It made their next 4 weeks simple and gave them a place to focus and a place to evaluate again. Their next round of learnings and testing yielded even more interesting results... people were ok with a much higher price point.

Focused on the wrong thing

Yet another had a good sized user base (no one was paying, so I don’t use customer, I don’t think it’s accurate) and had an easy in for getting actual revenue, recurring revenue. Bonus, the existing implementation was so poorly implemented, it was the definition of a fine opportunity to “revamp” it and delight our customers. Instead, “experts” were hired in to take over, they focused on a single potential customer. Shoot for the moon! It didn't work and now it's turned into a zombie company at best. That revenue stream I mentioned is still unaddressed, money left on the table. Now the competition has caught up, big players are in and that window is closed. Shoot for the moon without good code and you’ll end up floating in deep space.

Others cry “our product isn’t ready”, “we can’t ship an incomplete product!”. If, IF it’s the right thing, it’ll never ready, and it’ll never end. Never. It’ll be a step in the right direction or not, and the movement of the market needs to be relentlessly tracked. It will change, customers get forgotten, new ones come in. Where some entrench themselves, others start looking for something else.

What about big companies? What about them? They have all the resources (and I mean MONEY, infrastructure, not people) in the world, they’ve been around for 100 years and can’t seem to get out of their own way. Sure they’ve upgraded and automated, some even understand they won’t be the same company in 50 or even 10 years. They don’t have that kind of time. They just don’t know it yet.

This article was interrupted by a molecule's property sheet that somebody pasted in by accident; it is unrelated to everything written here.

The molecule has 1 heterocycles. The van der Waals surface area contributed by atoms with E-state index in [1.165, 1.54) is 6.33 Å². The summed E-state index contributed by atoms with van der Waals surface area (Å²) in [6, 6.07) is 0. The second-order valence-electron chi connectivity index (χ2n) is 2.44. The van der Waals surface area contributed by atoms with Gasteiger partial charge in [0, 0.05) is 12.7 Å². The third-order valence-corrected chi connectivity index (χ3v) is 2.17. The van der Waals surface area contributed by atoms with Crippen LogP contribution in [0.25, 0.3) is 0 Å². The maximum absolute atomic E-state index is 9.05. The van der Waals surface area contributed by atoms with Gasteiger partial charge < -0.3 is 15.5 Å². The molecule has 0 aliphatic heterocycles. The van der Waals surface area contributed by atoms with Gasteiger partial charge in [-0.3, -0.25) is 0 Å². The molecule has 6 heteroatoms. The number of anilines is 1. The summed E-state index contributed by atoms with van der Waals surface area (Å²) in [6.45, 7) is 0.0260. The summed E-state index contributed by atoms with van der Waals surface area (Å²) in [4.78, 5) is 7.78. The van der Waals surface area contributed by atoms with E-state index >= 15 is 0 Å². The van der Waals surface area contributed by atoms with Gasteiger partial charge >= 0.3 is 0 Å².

One example that gives me a lot of hope is the one I want to leave you with. If you haven’t read The hard thing about hard things, you should, because this is a great echo of that entire book without the happy ending.

I got a call from a long time customer, and there was quite the problem. Fighting founders, outsourcing, bad infrastructure, angry customers, misspellings in the app, name it -- except these were paying customers. Grown organically, one call at a time. They had a good number of them too, enough to pay for itself and more.

Talking with the founder, it was all unknowns that a lot of what was being done ...was right on. She wasn’t in over her head, but it was successful enough that it was all a surprise. She’d been working so hard with her head down and did not know what she had and how so many others miss the point of building something people want. I got her connected with a great group to fix and continue her product and get on stable ground -- and to date, only two out of all the companies I’ve seen that I’d call a “good example”.

I guess I'll find out in 10 years when it's an overnight success.